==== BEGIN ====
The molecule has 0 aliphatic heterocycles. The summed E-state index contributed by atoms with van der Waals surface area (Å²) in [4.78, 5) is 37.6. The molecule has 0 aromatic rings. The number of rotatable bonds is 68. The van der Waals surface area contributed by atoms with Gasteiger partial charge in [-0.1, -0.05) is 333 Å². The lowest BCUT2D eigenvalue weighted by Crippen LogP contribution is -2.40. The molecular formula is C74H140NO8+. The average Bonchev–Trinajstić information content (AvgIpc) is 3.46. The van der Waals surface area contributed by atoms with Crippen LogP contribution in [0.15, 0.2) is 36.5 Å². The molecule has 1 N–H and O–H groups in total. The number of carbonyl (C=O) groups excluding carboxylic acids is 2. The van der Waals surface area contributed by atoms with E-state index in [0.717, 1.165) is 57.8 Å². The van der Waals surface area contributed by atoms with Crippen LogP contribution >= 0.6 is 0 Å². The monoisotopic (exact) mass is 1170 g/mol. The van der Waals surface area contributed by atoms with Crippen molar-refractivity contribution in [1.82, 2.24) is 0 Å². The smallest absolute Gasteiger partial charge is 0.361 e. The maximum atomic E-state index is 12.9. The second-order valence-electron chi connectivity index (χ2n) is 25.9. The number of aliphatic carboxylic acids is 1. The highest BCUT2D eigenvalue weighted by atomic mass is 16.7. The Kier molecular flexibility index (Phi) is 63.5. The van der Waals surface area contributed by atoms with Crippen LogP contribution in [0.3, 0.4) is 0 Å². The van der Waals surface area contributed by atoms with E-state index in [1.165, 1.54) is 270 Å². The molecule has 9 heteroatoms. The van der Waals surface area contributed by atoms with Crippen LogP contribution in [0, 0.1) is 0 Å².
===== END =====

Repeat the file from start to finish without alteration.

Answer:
The molecule has 0 aliphatic heterocycles. The summed E-state index contributed by atoms with van der Waals surface area (Å²) in [4.78, 5) is 37.6. The molecule has 0 aromatic rings. The number of rotatable bonds is 68. The van der Waals surface area contributed by atoms with Gasteiger partial charge in [-0.1, -0.05) is 333 Å². The lowest BCUT2D eigenvalue weighted by Crippen LogP contribution is -2.40. The molecular formula is C74H140NO8+. The average Bonchev–Trinajstić information content (AvgIpc) is 3.46. The van der Waals surface area contributed by atoms with Crippen LogP contribution in [0.15, 0.2) is 36.5 Å². The molecule has 1 N–H and O–H groups in total. The number of carbonyl (C=O) groups excluding carboxylic acids is 2. The van der Waals surface area contributed by atoms with E-state index in [0.717, 1.165) is 57.8 Å². The van der Waals surface area contributed by atoms with Crippen LogP contribution >= 0.6 is 0 Å². The monoisotopic (exact) mass is 1170 g/mol. The van der Waals surface area contributed by atoms with Crippen molar-refractivity contribution in [1.82, 2.24) is 0 Å². The smallest absolute Gasteiger partial charge is 0.361 e. The maximum atomic E-state index is 12.9. The second-order valence-electron chi connectivity index (χ2n) is 25.9. The number of aliphatic carboxylic acids is 1. The highest BCUT2D eigenvalue weighted by atomic mass is 16.7. The Kier molecular flexibility index (Phi) is 63.5. The van der Waals surface area contributed by atoms with Crippen LogP contribution in [0.3, 0.4) is 0 Å². The van der Waals surface area contributed by atoms with E-state index in [1.165, 1.54) is 270 Å². The molecule has 9 heteroatoms. The van der Waals surface area contributed by atoms with Crippen LogP contribution in [0, 0.1) is 0 Å².